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MEXLAW > Blog (Page 4)

September is Will Month in Mexico, Is Your Estate in Order?

Each year, Mexicans are encouraged to have a Will completed in September. If you are a foreigner who owns property in Mexico, you also need to have a Will created in Mexico. Death is not a subject we enjoy discussing, however, you need to be prepared. Mexicans, as a culture, have a unique relationship with death. They celebrate and venerate their ancestors on los días de los muertos, which is celebrated from October 31 to November 2. As a prelude to the celebrations, every September in Mexico is considered Will month. Mexicans are encouraged to prepare a Will, and notaries...

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Is Trump Using a Travel Warning For NAFTA Renegotiation?

Recent travel advisories from the US warning Americans not to travel to Mexico have people questioning the motive. Journalist Andres Oppenheimer’s recent editorial in the Miami Herald discusses the recent travel warning which now includes Quintana Roo and Baja California Sur, where popular tourist destinations Cancún and Los Cabos are located, stating that this warning should not be taken too seriously. Oppenheimer wrote, “The so-called travel warning of the US Department of State should not be taken too seriously since the level of crime in some North American cities is much higher than that of Cancun or Playa del Carmen.”...

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Five Important Factors to Consider When Purchasing Insurance in Mexico

Yes, your agent was very nice, or maybe it was the policy´s low cost that attracted you. But, do you really know how your policy works and what you are covered for? There are five things you should know about your policy protecting the most valuable asset of your life: your health. Deductibles and Copays In Mexico, most insurance providers have deductibles per event, not per year. Many people are unaware of this, and you can end up paying several deductibles if you use your policy more than once during the year. Does your policy have copays? A...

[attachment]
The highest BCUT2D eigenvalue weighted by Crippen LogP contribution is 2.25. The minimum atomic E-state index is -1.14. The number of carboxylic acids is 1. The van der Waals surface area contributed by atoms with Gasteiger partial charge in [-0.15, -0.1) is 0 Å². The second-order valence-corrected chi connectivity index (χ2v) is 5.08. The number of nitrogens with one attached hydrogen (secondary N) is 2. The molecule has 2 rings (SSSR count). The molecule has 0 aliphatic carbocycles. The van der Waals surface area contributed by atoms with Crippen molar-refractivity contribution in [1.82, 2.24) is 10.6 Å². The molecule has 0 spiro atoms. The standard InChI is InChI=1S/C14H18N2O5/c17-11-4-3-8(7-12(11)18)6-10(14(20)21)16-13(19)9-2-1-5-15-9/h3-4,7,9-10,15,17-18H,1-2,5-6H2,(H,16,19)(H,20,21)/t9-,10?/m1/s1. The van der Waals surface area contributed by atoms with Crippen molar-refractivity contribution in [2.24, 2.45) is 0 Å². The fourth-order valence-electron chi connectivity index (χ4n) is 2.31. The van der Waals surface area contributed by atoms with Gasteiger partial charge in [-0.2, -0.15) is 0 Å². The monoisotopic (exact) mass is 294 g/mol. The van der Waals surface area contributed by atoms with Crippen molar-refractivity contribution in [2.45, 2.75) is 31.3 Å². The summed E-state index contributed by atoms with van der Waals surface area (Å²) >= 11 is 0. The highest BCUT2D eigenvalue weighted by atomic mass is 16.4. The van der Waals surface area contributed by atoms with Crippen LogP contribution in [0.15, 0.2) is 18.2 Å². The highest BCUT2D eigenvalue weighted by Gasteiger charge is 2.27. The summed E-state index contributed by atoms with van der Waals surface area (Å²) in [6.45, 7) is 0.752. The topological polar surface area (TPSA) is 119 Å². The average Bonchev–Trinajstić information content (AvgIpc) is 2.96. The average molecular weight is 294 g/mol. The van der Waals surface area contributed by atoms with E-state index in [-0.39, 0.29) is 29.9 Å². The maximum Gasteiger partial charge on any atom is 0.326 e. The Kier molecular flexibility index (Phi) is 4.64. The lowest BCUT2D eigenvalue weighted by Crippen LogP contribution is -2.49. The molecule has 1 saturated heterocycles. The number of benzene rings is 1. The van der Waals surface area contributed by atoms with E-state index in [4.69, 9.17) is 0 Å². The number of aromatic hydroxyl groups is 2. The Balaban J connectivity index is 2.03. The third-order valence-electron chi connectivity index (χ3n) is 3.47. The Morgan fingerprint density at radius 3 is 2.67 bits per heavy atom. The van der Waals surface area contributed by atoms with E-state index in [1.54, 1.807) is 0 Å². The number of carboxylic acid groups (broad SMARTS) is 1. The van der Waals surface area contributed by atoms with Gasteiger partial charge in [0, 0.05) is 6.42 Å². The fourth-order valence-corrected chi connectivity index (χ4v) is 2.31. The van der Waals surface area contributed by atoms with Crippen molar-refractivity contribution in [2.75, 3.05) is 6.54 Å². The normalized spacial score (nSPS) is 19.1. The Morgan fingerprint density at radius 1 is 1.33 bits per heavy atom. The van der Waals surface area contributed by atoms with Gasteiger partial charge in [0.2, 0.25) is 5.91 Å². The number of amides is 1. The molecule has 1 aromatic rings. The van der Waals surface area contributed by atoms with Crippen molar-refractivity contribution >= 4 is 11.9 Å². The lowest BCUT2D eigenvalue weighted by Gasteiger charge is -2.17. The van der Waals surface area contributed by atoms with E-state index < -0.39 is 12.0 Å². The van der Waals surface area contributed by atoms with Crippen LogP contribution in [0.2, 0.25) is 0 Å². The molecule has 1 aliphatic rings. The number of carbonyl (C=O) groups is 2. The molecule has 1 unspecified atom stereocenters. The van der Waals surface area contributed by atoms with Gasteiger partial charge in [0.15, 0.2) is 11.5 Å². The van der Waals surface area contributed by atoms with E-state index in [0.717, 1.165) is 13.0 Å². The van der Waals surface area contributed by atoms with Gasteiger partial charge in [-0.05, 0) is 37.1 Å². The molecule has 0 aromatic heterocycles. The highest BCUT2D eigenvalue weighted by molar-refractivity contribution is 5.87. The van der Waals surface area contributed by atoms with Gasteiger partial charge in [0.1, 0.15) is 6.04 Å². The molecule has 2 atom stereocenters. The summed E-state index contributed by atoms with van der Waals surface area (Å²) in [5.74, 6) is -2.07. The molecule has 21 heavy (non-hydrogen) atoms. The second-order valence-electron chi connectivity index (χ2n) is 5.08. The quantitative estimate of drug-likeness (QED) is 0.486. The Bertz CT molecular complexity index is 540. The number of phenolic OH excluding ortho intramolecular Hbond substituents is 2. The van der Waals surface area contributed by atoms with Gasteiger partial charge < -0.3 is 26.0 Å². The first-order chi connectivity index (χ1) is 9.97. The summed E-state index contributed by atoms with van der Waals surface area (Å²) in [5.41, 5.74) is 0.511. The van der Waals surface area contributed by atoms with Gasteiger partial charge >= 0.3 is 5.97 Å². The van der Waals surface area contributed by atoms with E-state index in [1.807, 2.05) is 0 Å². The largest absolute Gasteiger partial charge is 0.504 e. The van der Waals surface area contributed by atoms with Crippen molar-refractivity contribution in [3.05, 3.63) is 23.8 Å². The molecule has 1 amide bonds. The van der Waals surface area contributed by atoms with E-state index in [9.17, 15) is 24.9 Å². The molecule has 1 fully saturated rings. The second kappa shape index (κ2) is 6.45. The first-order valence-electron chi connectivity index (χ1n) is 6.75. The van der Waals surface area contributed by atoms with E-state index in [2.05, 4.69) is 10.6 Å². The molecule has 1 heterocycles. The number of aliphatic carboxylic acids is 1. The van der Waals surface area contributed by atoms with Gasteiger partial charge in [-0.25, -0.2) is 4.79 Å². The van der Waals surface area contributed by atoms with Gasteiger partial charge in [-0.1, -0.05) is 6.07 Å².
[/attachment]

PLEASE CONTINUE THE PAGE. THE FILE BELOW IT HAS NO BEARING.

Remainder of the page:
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Becoming a Naturalized Mexican Through Marriage

As a foreigner married to a Mexican citizen, you can apply and receive your temporary residency right away by providing proof of the marriage and proof that your Mexican spouse can financially support you here in Mexico. The married foreigner will receive one year of temporary residency; the residency will be renewed for a second year. Upon renewal, in the third year, you may apply for either permanent residency which never expires, or you may wish to apply for Mexican citizenship. This method of naturalization or citizenship is an option for foreigners who have lived continuously in Mexico for two years previous...

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The Ejido, a Mexican Concept Misunderstood by Foreigners

Plots of land located near the beach, specifically in Playa del Carmen, Cancún, Puerto Vallarta, Oaxaca, and the Riviera Nayarit are most likely part of an Ejido. Foreigners frequently ask, “What is the significance of an Ejido property and why am I prohibited from buying land there?” An Ejido or ‘propiedad comunal’ is an area of communal land mainly used for agriculture, on which community members farm designated plots and collectively maintain communal holdings. While this was the original intention and was once an accurate description of Ejido activity, today many Ejido properties are abandoned, with no farming activity taking place. Why...

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